Approximately half-an-hour’s drive south of Revelstoke, Shelter Bay is a new community being carved out of a 5,200-acre patch of forest next to Upper Arrow Lake. Vancouver-based developer Cedar Coast acquired the land in 2007 and started building out Shelter Bay in 2017. Initial phases have offered 2.5-acre lots. Another 20 five- and six-acre lots were released earlier this year with 27 more five-acre lots to come. Future phases beyond that will feature smaller lots, mostly in the half-acre range. The entire community is zoned for nightly vacation rentals.
Since Shelter Bay is selling just the home sites for custom builds, lot owners aren’t required to build right away. “We have had a couple of instances where people may not be ready to build for a few years, but they are just in love with the area and they have future plans to locate there, so they’re securing their piece of paradise,” says Cedar Coast co-president Ender Ilkay.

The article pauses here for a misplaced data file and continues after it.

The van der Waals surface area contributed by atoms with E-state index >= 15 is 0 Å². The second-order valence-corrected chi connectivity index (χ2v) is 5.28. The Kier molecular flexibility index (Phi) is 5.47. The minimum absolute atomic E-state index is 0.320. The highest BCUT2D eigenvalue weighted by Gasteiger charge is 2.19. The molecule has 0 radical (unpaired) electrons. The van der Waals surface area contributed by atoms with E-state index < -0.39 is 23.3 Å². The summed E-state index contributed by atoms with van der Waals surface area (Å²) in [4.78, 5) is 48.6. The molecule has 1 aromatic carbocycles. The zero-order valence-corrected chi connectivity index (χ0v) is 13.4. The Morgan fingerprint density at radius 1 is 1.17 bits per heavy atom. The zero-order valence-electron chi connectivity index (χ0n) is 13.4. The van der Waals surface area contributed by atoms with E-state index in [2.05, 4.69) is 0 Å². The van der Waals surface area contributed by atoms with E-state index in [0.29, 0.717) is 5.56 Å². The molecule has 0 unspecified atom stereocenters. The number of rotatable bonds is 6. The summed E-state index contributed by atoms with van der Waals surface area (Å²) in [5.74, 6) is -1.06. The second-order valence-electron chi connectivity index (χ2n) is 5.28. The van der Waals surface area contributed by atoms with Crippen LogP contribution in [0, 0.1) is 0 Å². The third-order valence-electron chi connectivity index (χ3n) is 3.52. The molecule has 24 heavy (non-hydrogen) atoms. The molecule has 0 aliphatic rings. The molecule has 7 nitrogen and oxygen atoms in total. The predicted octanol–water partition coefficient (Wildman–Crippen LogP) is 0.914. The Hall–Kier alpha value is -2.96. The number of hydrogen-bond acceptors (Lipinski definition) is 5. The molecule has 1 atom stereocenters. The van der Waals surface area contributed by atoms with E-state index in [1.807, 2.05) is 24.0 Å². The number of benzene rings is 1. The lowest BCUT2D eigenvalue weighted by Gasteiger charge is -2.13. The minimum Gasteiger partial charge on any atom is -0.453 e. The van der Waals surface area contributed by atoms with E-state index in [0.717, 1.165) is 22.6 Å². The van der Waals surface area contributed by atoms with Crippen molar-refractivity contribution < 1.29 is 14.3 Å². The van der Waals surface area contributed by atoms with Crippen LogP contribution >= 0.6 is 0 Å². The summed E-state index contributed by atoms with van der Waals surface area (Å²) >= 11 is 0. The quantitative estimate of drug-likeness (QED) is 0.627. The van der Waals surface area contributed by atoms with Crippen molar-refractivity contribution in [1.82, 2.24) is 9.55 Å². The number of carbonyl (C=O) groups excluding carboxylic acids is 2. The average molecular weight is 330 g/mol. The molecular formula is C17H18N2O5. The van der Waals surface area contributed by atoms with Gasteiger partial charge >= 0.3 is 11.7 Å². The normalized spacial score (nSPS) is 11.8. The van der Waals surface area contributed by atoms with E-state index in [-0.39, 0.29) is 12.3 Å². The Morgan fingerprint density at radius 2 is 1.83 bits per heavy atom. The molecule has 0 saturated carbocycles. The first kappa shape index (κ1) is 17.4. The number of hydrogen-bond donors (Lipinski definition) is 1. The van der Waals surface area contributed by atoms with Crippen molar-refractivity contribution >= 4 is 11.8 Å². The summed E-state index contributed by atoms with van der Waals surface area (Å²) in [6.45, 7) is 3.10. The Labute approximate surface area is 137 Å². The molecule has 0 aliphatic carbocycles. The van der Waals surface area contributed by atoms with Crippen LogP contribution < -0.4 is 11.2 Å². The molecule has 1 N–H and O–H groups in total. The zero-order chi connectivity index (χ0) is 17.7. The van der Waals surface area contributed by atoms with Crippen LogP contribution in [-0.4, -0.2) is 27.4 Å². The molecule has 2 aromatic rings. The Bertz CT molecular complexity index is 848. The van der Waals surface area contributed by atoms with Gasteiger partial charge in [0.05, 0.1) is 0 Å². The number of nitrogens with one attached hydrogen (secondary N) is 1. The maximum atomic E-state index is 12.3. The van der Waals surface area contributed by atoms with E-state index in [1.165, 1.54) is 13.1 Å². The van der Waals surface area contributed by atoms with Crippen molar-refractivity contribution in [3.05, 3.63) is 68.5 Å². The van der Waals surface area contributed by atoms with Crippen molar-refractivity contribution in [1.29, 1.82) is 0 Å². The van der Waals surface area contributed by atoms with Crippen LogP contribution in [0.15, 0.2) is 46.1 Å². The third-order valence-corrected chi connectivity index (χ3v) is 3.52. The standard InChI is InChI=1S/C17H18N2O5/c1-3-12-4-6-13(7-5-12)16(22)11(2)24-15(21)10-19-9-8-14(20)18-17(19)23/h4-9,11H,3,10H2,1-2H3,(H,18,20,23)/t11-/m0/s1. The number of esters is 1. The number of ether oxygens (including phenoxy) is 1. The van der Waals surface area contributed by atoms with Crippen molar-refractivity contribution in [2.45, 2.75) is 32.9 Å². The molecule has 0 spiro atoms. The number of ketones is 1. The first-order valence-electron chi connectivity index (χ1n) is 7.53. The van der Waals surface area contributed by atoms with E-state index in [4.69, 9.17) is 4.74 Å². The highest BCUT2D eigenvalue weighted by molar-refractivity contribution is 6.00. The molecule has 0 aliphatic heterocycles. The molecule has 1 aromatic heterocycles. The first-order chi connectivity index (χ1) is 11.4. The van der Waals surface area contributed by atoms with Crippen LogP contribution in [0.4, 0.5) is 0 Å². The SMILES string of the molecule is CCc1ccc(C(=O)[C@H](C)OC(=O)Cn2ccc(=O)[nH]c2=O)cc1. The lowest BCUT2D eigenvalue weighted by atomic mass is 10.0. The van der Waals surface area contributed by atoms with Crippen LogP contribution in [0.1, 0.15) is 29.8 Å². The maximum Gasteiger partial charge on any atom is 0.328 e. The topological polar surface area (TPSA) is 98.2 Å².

Ilkay forecasts that Shelter Bay will be built out in approximately 20 to 25 years at a pace of approximately 20 to 25 homes per year. The community has attracted several Alberta-based buyers, Edmontonians among them. “As far as the demographic, the one common thread is that they’re all very unique individuals and they all love the outdoors,” Ilkay says. As development proceeds, plans are to create a non-motorized trail system within the community for activities such as mountain-biking, hiking and Nordic skiing, as well as beach access areas and green spaces and eventually a general store.
Ultimately, it’s the lake that truly sets Shelter Bay apart. “A lot of people don’t know Upper Arrow Lake,” says Ilkay. Crystal-clear and surrounded by mountains, it’s nothing short of “geographically spectacular,” he says. “From a development-yield perspective it’s a big undertaking to do something like this, almost create something from the beginning, from scratch,” he says. “But I fell in love with the property when I saw it and pictured what it could become.
This article appears in the August 2019 issue of Avenue Edmonton